In the wake of the abject insanity that was the past week and a half, Bill Belichick declined the Presidential Medal of Freedom Trump wanted to give him. We don’t really need to get into why, and Belichick’s Trump history, but this small story this week opened the door for Maria Cramer to share the other instance (there aren’t many) when someone declined this usually incredibly high honor.
Harry Truman declined back when it was an honor specifically for acts of military valor. He did not believe anything he did while serving in the military merited the honor.
Jacqueline Kennedy declined, and – according to Cramer – it’s believed the former first lady didn’t want to draw any attention from her husband posthumously receiving the award.
And then there’s Mo Berg – the baseball playing spy. I mean, what a life. Major league catcher, spoke seven languages, and then became a spy during WWII. He carried a cyanide pill with him, so – yeah – he was the real deal.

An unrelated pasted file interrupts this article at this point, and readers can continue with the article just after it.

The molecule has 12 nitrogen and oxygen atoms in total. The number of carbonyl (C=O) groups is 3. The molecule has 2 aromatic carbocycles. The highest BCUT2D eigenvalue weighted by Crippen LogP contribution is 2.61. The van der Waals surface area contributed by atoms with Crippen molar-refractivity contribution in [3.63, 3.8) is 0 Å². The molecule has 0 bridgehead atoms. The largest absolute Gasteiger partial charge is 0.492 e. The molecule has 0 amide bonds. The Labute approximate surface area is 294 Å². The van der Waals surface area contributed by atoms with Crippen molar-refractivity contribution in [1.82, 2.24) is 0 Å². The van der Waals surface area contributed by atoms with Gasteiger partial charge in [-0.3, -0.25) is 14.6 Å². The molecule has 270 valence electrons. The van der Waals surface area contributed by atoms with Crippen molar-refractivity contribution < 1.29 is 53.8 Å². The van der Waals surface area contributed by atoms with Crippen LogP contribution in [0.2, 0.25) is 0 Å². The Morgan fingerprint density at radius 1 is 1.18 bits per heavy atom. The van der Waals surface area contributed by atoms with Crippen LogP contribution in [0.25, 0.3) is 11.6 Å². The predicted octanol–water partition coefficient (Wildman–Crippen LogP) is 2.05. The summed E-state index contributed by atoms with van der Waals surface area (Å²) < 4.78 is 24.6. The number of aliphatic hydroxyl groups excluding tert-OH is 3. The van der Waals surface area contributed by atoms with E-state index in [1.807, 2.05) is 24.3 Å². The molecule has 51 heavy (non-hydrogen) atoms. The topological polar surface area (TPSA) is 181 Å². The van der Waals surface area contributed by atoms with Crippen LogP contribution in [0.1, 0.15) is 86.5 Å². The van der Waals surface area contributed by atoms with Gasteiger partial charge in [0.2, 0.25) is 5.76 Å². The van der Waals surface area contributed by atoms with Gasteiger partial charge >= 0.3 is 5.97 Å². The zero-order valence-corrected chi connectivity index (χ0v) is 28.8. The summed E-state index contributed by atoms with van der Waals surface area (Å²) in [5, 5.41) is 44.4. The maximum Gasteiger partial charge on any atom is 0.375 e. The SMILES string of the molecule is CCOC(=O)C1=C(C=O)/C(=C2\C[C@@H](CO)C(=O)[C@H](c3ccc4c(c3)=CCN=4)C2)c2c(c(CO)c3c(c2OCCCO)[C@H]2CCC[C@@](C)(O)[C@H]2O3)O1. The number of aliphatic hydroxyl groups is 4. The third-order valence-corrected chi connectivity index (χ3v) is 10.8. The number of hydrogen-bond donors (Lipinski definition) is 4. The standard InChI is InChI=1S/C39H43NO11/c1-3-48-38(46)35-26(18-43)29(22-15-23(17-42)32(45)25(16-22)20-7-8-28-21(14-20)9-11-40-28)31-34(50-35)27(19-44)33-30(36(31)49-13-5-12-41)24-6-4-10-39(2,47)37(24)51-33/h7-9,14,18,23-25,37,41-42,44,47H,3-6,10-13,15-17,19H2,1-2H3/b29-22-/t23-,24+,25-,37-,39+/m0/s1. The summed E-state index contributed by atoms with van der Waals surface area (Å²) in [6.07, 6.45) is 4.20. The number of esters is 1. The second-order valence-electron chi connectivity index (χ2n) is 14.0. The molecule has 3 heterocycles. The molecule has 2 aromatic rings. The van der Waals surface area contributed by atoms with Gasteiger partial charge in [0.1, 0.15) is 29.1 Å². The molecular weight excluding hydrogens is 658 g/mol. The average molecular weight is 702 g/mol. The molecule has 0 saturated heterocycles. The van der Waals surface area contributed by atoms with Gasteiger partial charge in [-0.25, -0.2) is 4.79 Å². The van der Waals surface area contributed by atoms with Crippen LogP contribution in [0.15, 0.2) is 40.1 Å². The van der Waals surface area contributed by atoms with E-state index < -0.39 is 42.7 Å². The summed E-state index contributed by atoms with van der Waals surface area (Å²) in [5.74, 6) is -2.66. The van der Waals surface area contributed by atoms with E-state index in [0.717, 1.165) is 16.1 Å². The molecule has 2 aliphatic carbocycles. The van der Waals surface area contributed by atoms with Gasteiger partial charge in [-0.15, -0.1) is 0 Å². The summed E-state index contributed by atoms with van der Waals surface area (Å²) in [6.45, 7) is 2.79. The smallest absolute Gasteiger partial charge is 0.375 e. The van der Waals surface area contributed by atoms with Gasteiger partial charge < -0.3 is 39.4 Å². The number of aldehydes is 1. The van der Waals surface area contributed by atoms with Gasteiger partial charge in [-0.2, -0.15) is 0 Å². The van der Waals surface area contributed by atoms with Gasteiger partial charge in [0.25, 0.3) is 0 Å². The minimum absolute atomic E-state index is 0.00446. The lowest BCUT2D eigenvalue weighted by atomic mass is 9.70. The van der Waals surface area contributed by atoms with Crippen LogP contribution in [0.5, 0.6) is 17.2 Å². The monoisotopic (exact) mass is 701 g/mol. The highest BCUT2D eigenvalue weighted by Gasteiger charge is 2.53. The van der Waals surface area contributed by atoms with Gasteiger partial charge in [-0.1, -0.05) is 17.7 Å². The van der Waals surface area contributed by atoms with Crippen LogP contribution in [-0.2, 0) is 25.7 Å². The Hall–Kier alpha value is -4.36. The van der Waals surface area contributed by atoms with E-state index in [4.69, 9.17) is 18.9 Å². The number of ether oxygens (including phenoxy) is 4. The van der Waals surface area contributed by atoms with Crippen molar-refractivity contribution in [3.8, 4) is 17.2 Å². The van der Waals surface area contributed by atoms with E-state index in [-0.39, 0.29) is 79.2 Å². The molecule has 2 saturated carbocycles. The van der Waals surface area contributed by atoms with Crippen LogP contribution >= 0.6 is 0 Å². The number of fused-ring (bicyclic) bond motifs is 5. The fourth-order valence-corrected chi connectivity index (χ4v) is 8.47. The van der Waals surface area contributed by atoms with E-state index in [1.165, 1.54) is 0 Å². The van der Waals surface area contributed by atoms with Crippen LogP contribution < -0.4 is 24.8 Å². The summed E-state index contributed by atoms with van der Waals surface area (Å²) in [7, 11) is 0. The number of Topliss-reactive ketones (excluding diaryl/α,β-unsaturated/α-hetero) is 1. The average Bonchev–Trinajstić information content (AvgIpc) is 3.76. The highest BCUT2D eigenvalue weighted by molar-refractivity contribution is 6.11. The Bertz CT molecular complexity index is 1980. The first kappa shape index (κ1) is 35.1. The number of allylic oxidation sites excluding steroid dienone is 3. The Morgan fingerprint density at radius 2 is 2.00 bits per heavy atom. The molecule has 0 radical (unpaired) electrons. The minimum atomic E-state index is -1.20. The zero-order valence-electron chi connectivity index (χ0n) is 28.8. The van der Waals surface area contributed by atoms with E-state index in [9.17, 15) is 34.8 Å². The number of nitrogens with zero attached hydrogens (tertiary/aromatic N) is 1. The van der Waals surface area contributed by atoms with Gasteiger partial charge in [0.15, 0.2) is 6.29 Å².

Sure seems like the reasons for Belichick passing on the award are very different from that of Truman, Kennedy, and Berg, but there’s the complete list. – PAL
Source: “Who Else Has Declined a Presidential Honor?”, Maria Cramer, The New York Times (01/12/21)
HOCKEY IS BACK!
Wait, what? Back? It’s mid-January.
What if Every MLB Player Was a Free Agent Every Year
The title says it all – what would MLB look like if it had taken A’s owner Charlie Finley’s 1970s suggestion to make players free agents every single year? Dayn Perry runs through this very interesting thought experiment. It’s a fun read but ultimately Perry correctly concludes that while free agency would be wild, the game would be pretty awful from a fan perspective, as a handful of rich teams would dominate every year, with no one else having a chance.
Hmm, sounds familiar.
Hm. I can’t quite put my finger on it.
Huh. Must be my imagination. Oh well. -TOB
Source: “What If Every MLB player Was a Free Agent Every Year?” Dayn Perry, CBS Sports (01/13/2021)
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When Pam gets Michael’s old chair, I get Pam’s old chair. Then I’ll have two chairs. Only one to go.
– Creed Bratton